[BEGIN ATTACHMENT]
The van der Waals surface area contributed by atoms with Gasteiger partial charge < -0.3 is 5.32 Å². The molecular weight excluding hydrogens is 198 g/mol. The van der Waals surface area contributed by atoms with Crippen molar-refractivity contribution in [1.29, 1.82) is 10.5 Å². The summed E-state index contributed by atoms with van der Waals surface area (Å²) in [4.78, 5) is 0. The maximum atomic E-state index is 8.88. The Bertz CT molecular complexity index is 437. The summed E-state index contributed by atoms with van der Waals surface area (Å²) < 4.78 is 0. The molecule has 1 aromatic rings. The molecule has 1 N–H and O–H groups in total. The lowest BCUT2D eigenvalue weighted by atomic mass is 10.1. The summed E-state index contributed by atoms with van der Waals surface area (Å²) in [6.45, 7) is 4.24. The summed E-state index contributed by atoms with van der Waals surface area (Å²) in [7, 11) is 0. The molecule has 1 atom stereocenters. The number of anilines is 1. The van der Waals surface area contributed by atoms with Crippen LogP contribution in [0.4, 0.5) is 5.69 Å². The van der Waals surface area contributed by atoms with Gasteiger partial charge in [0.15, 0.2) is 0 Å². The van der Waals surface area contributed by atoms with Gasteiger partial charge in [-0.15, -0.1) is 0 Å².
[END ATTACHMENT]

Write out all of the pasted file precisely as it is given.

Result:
The van der Waals surface area contributed by atoms with Gasteiger partial charge < -0.3 is 5.32 Å². The molecular weight excluding hydrogens is 198 g/mol. The van der Waals surface area contributed by atoms with Crippen molar-refractivity contribution in [1.29, 1.82) is 10.5 Å². The summed E-state index contributed by atoms with van der Waals surface area (Å²) in [4.78, 5) is 0. The maximum atomic E-state index is 8.88. The Bertz CT molecular complexity index is 437. The summed E-state index contributed by atoms with van der Waals surface area (Å²) < 4.78 is 0. The molecule has 1 aromatic rings. The molecule has 1 N–H and O–H groups in total. The lowest BCUT2D eigenvalue weighted by atomic mass is 10.1. The summed E-state index contributed by atoms with van der Waals surface area (Å²) in [6.45, 7) is 4.24. The summed E-state index contributed by atoms with van der Waals surface area (Å²) in [7, 11) is 0. The molecule has 1 atom stereocenters. The number of anilines is 1. The van der Waals surface area contributed by atoms with Crippen LogP contribution in [0.4, 0.5) is 5.69 Å². The van der Waals surface area contributed by atoms with Gasteiger partial charge in [0.15, 0.2) is 0 Å². The van der Waals surface area contributed by atoms with Gasteiger partial charge in [-0.15, -0.1) is 0 Å².